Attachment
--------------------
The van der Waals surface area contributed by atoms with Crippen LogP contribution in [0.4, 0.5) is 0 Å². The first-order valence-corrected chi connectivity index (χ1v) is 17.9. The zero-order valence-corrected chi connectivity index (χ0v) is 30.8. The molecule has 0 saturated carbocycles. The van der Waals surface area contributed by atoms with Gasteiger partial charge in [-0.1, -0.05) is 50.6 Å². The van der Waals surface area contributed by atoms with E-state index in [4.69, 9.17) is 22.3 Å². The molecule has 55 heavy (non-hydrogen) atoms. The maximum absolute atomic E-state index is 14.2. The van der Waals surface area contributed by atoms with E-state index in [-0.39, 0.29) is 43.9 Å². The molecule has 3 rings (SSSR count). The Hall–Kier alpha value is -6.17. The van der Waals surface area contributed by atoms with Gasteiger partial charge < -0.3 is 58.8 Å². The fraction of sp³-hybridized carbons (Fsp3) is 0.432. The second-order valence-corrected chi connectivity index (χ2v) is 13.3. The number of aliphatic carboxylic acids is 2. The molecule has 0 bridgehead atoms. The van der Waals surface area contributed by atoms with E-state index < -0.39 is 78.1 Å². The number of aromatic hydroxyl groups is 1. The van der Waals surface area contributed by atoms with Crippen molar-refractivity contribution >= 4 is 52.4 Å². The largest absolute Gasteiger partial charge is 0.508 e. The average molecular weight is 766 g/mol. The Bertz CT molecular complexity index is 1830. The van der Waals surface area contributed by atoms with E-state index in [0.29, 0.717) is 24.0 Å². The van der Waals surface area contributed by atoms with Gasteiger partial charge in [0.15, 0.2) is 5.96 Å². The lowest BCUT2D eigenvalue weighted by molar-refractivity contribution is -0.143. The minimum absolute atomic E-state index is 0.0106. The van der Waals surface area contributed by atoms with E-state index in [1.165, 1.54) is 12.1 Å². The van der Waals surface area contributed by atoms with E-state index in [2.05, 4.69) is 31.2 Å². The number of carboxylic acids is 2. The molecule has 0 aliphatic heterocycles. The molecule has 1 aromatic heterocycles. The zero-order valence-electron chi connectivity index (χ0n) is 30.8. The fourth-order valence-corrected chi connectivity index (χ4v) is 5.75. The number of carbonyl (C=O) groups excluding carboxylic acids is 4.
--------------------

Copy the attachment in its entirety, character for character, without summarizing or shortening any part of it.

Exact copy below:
The van der Waals surface area contributed by atoms with Crippen LogP contribution in [0.4, 0.5) is 0 Å². The first-order valence-corrected chi connectivity index (χ1v) is 17.9. The zero-order valence-corrected chi connectivity index (χ0v) is 30.8. The molecule has 0 saturated carbocycles. The van der Waals surface area contributed by atoms with Gasteiger partial charge in [-0.1, -0.05) is 50.6 Å². The van der Waals surface area contributed by atoms with E-state index in [4.69, 9.17) is 22.3 Å². The molecule has 55 heavy (non-hydrogen) atoms. The maximum absolute atomic E-state index is 14.2. The van der Waals surface area contributed by atoms with E-state index in [-0.39, 0.29) is 43.9 Å². The molecule has 3 rings (SSSR count). The Hall–Kier alpha value is -6.17. The van der Waals surface area contributed by atoms with Gasteiger partial charge < -0.3 is 58.8 Å². The fraction of sp³-hybridized carbons (Fsp3) is 0.432. The second-order valence-corrected chi connectivity index (χ2v) is 13.3. The number of aliphatic carboxylic acids is 2. The molecule has 0 bridgehead atoms. The van der Waals surface area contributed by atoms with E-state index < -0.39 is 78.1 Å². The number of aromatic hydroxyl groups is 1. The van der Waals surface area contributed by atoms with Crippen molar-refractivity contribution >= 4 is 52.4 Å². The largest absolute Gasteiger partial charge is 0.508 e. The average molecular weight is 766 g/mol. The Bertz CT molecular complexity index is 1830. The van der Waals surface area contributed by atoms with E-state index in [0.29, 0.717) is 24.0 Å². The van der Waals surface area contributed by atoms with Gasteiger partial charge in [0.15, 0.2) is 5.96 Å². The lowest BCUT2D eigenvalue weighted by molar-refractivity contribution is -0.143. The minimum absolute atomic E-state index is 0.0106. The van der Waals surface area contributed by atoms with E-state index in [1.165, 1.54) is 12.1 Å². The van der Waals surface area contributed by atoms with E-state index in [2.05, 4.69) is 31.2 Å². The number of carboxylic acids is 2. The molecule has 0 aliphatic heterocycles. The molecule has 1 aromatic heterocycles. The zero-order valence-electron chi connectivity index (χ0n) is 30.8. The fourth-order valence-corrected chi connectivity index (χ4v) is 5.75. The number of carbonyl (C=O) groups excluding carboxylic acids is 4.